I found a lot of people – maybe five – on the dry dock, peering over the edge at dark shadows cast by a fleet of stingrays on the clear seabed below… soon joined by a green sea turtle, cruising about in the shade of our wooden pier. It was a scene I should have had to sail kilometres out to sea for, weighed down by scuba gear on an expensive diving trip. But I was dry as a bone, my mahi-mahi tacos grilling nicely at the beach shack while I made this small detour. Two guys even casually clinked Kalik hops (pronounced ‘click’) at the watery wildlife tableau we’d just witnessed, as if to say, ‘Yeah, stuff like that happens here.’
Reaching even the teeniest speck of paradise is a breeze in the Bahamas.
I found four more people on the beach, playing ‘corn hole’ – a time-worn beach game that involves throwing small sacks filled with sand (corn in the old days) into small holes – and a further twosome trying their hand at ‘tiki toss’, where you swing a small ring, attached by string to a palm tree, in the hope of looping it around a hook. While drinking Kalik. No sports screen, no lounger wars, no queue for a single drink.
Instead, I moved on to the next Bahamian island. Could it out-serene the easy-going Abacos? The signs were good when I overheard a woman at tin-shack Eleuthera airport saying, as she threw her arms around a friend: ‘I’m burn out, girl! NP is such a rat race.’ We had flown to Eleuthera via New Providence (NP), picking the girl up on the way. Admittedly, NP is the busiest of the islands, but it’s still a place that considers three folk in a fish-fry queue ‘gridlock’.
As the taxi whizzed down Queen’s Highway, backbone to this skinny speck, my driver yelled out, rolling down his window. He was proudly pointing out Glass Window Bridge, a stretch where Eleuthera becomes so narrow that the inky Atlantic on your left side is a mere paddle from the sparkling Caribbean on your right. One solitary wooden kiosk enjoyed the full-frontal panorama, selling Kalik to visitors. Yet despite Glass Window Bridge fitting wonders-of-the-world criteria, just one man propped up the bar. Minutes later, we passed Queen’s Baths, striking rock pools that are heated each day by the sun, like natural Jacuzzis come evening; then the Cow and the Bull appeared in the dusk, two ravishing rock formations. Rumour has it they were displaced after a tsunami aeons ago, though they look more like they went astray en route to Tate Modern.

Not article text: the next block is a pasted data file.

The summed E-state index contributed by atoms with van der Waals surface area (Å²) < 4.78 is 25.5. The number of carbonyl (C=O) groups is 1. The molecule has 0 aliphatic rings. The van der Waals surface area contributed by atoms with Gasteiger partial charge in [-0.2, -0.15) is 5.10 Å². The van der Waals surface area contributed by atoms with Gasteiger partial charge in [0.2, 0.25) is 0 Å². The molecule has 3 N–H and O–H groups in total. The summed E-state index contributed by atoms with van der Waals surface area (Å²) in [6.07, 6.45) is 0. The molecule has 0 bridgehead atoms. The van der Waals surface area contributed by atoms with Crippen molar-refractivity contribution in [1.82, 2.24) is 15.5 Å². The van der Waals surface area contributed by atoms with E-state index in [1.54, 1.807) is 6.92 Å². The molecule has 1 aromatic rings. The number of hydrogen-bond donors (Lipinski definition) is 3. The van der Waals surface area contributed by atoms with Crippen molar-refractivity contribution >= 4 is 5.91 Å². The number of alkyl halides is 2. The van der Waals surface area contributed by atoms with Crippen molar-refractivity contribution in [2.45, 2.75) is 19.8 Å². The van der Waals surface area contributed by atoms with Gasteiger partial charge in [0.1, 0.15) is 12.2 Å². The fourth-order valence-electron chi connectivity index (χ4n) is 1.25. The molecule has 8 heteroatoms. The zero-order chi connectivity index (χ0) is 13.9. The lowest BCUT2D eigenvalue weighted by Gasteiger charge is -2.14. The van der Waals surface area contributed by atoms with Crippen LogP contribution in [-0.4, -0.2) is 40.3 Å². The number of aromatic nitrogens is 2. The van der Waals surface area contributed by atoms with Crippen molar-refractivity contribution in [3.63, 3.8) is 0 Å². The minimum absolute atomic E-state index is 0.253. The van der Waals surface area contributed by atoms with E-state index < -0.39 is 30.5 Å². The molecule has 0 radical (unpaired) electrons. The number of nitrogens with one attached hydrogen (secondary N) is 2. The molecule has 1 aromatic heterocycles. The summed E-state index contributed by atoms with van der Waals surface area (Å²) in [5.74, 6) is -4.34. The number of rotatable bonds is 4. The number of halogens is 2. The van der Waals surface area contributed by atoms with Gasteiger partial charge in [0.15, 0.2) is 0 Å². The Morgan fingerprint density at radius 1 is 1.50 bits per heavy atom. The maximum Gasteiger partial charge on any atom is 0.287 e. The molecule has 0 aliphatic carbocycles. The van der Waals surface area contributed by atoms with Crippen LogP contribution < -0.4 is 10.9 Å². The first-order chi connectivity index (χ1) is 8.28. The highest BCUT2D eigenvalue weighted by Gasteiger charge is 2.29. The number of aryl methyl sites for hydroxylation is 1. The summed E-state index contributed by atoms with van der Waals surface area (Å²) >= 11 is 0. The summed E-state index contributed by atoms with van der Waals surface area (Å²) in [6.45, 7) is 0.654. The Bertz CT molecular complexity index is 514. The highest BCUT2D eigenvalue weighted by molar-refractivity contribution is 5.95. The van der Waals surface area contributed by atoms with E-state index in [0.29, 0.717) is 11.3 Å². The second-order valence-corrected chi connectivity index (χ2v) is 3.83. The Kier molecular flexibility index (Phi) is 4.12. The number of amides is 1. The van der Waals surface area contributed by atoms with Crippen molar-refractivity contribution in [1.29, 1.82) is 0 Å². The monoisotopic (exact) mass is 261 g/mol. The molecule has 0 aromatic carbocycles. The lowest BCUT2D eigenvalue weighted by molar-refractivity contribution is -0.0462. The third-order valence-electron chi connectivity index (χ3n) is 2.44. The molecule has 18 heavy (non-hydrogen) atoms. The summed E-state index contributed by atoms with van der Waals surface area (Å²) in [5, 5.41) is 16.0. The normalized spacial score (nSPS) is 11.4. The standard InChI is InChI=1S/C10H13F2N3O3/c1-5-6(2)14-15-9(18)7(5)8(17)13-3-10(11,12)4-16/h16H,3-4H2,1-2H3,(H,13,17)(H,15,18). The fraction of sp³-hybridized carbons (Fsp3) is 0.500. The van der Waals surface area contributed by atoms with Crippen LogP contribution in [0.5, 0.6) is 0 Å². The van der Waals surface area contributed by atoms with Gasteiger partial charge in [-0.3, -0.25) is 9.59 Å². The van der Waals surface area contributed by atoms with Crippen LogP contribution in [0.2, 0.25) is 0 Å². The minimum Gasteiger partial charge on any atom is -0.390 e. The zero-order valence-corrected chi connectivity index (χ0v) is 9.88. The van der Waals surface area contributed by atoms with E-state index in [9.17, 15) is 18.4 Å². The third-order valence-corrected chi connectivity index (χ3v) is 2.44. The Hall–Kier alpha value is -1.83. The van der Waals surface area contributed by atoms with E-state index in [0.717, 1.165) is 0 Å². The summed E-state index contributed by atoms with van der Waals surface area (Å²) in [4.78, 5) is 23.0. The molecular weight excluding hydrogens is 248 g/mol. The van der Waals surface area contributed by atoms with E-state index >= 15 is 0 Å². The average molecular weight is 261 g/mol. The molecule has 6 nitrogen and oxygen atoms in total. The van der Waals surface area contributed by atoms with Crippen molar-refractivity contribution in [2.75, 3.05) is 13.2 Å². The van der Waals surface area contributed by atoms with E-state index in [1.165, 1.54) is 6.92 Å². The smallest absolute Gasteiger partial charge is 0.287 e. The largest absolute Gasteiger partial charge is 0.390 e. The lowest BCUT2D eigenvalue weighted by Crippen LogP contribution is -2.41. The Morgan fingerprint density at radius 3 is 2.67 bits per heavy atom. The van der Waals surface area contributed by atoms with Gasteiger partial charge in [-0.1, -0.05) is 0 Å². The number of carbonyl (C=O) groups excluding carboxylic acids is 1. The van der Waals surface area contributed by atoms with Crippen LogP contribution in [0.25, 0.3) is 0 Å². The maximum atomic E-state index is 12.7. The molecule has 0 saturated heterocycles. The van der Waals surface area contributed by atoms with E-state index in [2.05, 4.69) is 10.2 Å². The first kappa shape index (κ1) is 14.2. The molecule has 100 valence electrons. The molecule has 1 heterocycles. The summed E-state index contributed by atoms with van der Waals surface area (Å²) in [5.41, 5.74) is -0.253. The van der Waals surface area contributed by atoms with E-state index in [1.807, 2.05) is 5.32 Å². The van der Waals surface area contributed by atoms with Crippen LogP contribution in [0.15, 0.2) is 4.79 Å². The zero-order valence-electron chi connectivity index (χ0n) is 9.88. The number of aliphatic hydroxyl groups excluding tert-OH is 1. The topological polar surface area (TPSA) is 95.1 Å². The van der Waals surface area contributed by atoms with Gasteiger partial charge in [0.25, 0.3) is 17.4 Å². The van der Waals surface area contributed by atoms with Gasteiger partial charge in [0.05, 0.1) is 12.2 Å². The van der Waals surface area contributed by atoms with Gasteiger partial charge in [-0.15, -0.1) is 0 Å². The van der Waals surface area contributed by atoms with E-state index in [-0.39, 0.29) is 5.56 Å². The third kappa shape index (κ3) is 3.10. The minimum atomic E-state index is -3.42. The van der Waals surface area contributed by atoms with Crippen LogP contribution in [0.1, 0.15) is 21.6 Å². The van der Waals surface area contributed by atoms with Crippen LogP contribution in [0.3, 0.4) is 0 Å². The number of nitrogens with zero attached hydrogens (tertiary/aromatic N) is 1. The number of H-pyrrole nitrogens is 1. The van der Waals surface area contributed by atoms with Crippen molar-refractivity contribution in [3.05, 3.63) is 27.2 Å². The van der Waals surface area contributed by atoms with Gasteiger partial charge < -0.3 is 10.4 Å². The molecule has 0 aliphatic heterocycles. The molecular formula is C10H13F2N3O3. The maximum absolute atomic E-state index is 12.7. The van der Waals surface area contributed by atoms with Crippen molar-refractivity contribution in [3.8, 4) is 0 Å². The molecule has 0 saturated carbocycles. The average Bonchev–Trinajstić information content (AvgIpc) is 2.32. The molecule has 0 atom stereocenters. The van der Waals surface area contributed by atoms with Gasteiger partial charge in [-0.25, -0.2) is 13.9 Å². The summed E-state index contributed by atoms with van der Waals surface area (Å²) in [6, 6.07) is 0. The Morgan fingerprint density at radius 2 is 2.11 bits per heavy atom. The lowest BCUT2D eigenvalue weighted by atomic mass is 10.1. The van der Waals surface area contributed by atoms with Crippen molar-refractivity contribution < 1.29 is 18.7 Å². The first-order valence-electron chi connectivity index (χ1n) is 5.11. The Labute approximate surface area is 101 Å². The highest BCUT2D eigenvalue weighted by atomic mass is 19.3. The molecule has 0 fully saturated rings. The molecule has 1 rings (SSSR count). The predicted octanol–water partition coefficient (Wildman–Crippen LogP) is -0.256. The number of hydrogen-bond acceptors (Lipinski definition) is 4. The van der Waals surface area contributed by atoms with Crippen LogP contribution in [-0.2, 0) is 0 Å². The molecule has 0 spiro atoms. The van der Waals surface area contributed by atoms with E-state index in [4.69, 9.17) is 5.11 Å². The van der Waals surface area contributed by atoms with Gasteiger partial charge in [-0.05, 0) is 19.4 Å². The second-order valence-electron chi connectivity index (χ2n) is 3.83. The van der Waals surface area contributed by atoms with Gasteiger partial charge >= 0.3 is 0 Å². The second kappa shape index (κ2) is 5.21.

Eleuthera’s shores were standard-issue stunning (it’s amazing how quickly you become immune to immaculate), but I heard the truly bucket-list beaches were on next-door neighbour, Harbour Island. Just a nine-minute ferry from gorgeous, but ungroomed Eleuthera, ‘Bri-land’ (say ‘Harbour Island’ quickly enough and you arrive at this local nickname) is much more coiffured. Crumbling old sugar mills have been converted into designer swimwear boutiques; discreet Sotheby’s for-sale signs hide among frangipani; and the 12-boutique-hotels-to-one-bank count is very revealing. But don’t go thinking stylish means sterile: on Harbour Island, roosters still roam the streets and you can grab a bowl of conch chowder for $5 – it’s just that you might be slurping your soup beside Diane von Furstenberg. Its star beach is Pink Sands, thus named because of its hue, created by a mix of fine coral and the shells of microscopic coral insects. It is deepest in colour at the water’s edge, a dazzling yet delicate tone that nail-polish manufacturers might call ‘Mouse’s Earlobe’. You can check in to the Pink Sands or Coral Sands hotels and wallow in the view from your five-star lounger, or you can just as easily take the public path and lay your towel down in the same patch, then watch as the sky turns from Colgate blue to a bloody fist-fight between Team Fuchsia and Team Mauve. Warning: if you are lucky enough ever to reach these islands, sunsets afterwards will never be as stirring again.